It is rare today to find overt discrimination from most employers. This is not to suggest that discrimination has disappeared. Some of the most difficult discrimination is the disparate treatment that occurs from unconscious discrimination.
An employer may believe they are properly complying with all aspects of federal and New York state antidiscrimination programs, but some discriminatory conduct is so deeply rooted as to not appear to be discrimination at all.
Older workers may encounter such discrimination when looking for work at a tech company, where the hiring staff may only be in their 30s and implicitly presume anyone in their 50s could not possibly be "with it" on social media or mobile technology.
Some jobs still carry vestiges of discrimination against women, with men in human resource positions who unconsciously believe other men make better police officers or electricians.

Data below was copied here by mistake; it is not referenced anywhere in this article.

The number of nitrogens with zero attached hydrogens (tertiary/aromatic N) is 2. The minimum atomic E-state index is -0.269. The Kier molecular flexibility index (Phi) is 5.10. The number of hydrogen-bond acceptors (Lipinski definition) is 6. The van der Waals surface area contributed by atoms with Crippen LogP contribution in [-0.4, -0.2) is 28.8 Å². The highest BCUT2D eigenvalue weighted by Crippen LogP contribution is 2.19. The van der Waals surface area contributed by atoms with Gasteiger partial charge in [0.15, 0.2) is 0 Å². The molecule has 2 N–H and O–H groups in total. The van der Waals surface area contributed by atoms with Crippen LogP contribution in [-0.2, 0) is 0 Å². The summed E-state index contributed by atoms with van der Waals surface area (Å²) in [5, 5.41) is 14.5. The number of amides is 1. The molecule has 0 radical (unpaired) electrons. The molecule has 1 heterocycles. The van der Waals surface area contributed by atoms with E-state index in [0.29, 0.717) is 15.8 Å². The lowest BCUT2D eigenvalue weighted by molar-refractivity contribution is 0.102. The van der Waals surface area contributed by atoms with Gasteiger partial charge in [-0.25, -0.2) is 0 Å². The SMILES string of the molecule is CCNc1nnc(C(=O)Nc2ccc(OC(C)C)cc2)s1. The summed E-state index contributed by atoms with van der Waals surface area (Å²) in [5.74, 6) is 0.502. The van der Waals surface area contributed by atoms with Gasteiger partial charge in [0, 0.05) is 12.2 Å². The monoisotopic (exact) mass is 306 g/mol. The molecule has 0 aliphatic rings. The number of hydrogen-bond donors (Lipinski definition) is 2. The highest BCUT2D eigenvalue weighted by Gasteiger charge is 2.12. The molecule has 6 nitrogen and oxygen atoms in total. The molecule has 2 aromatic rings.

But most employers have the assistance of employment law attorneys who vet all of their employment materials, from advertisements to applications and employment policy statements. While they may still engage in discriminatory acts, they are typically much too clever to explicitly enunciate discriminatory statements.
But not all.
A healthcare company posted an advertisement for female nurses in New York that, with a straight face, stated in the advertisement "No Haitians." You would like to respond that "needless to say, this is improper," but clearly, it does need to be said, as this is a clear violation of the Civil Rights Act of 1964's prohibition of both national origin and race discrimination.
You would think that the healthcare company or the newspaper that published the advertisement would have noticed the illegal statement, but perhaps it is as much a sign that some employers and some publishers do not bother with any legal review of job postings, in yet another example of "the race to the bottom" in an effort to save money.
Source: newyork.cbelocal.com, "Healthcare Co. Under Fire For 'No Haitians' Help Wanted Ad," October 18, 2015